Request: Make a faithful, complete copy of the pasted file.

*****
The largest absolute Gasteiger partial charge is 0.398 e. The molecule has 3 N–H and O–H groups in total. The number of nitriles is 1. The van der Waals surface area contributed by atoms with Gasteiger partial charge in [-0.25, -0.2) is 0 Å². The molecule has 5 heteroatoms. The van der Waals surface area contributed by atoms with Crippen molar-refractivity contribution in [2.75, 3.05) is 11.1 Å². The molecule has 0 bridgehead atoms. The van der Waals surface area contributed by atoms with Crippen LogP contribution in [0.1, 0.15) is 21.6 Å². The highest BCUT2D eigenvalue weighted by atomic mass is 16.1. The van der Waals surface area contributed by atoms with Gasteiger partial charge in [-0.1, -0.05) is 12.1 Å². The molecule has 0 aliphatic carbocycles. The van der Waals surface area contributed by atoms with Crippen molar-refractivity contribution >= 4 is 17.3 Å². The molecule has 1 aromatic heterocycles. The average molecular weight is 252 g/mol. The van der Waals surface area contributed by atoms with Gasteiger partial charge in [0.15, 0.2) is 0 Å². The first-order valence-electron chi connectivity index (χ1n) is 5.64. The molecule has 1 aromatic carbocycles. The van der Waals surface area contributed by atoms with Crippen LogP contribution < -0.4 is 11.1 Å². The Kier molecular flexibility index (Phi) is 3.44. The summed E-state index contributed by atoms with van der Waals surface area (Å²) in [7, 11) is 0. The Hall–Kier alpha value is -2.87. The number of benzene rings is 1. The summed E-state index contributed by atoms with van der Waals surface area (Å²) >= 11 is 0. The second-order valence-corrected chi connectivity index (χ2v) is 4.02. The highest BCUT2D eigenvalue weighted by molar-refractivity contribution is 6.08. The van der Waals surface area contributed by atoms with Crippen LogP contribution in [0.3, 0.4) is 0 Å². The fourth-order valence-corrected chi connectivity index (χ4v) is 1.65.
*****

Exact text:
The largest absolute Gasteiger partial charge is 0.398 e. The molecule has 3 N–H and O–H groups in total. The number of nitriles is 1. The van der Waals surface area contributed by atoms with Gasteiger partial charge in [-0.25, -0.2) is 0 Å². The molecule has 5 heteroatoms. The van der Waals surface area contributed by atoms with Crippen molar-refractivity contribution in [2.75, 3.05) is 11.1 Å². The molecule has 0 bridgehead atoms. The van der Waals surface area contributed by atoms with Crippen LogP contribution in [0.1, 0.15) is 21.6 Å². The highest BCUT2D eigenvalue weighted by atomic mass is 16.1. The van der Waals surface area contributed by atoms with Gasteiger partial charge in [-0.1, -0.05) is 12.1 Å². The molecule has 0 aliphatic carbocycles. The van der Waals surface area contributed by atoms with Crippen molar-refractivity contribution >= 4 is 17.3 Å². The molecule has 1 aromatic heterocycles. The average molecular weight is 252 g/mol. The van der Waals surface area contributed by atoms with Gasteiger partial charge in [0.15, 0.2) is 0 Å². The first-order valence-electron chi connectivity index (χ1n) is 5.64. The molecule has 1 aromatic carbocycles. The van der Waals surface area contributed by atoms with Crippen LogP contribution < -0.4 is 11.1 Å². The Kier molecular flexibility index (Phi) is 3.44. The summed E-state index contributed by atoms with van der Waals surface area (Å²) in [7, 11) is 0. The Hall–Kier alpha value is -2.87. The number of benzene rings is 1. The summed E-state index contributed by atoms with van der Waals surface area (Å²) >= 11 is 0. The second-order valence-corrected chi connectivity index (χ2v) is 4.02. The highest BCUT2D eigenvalue weighted by molar-refractivity contribution is 6.08. The van der Waals surface area contributed by atoms with Crippen LogP contribution in [0.3, 0.4) is 0 Å². The fourth-order valence-corrected chi connectivity index (χ4v) is 1.65.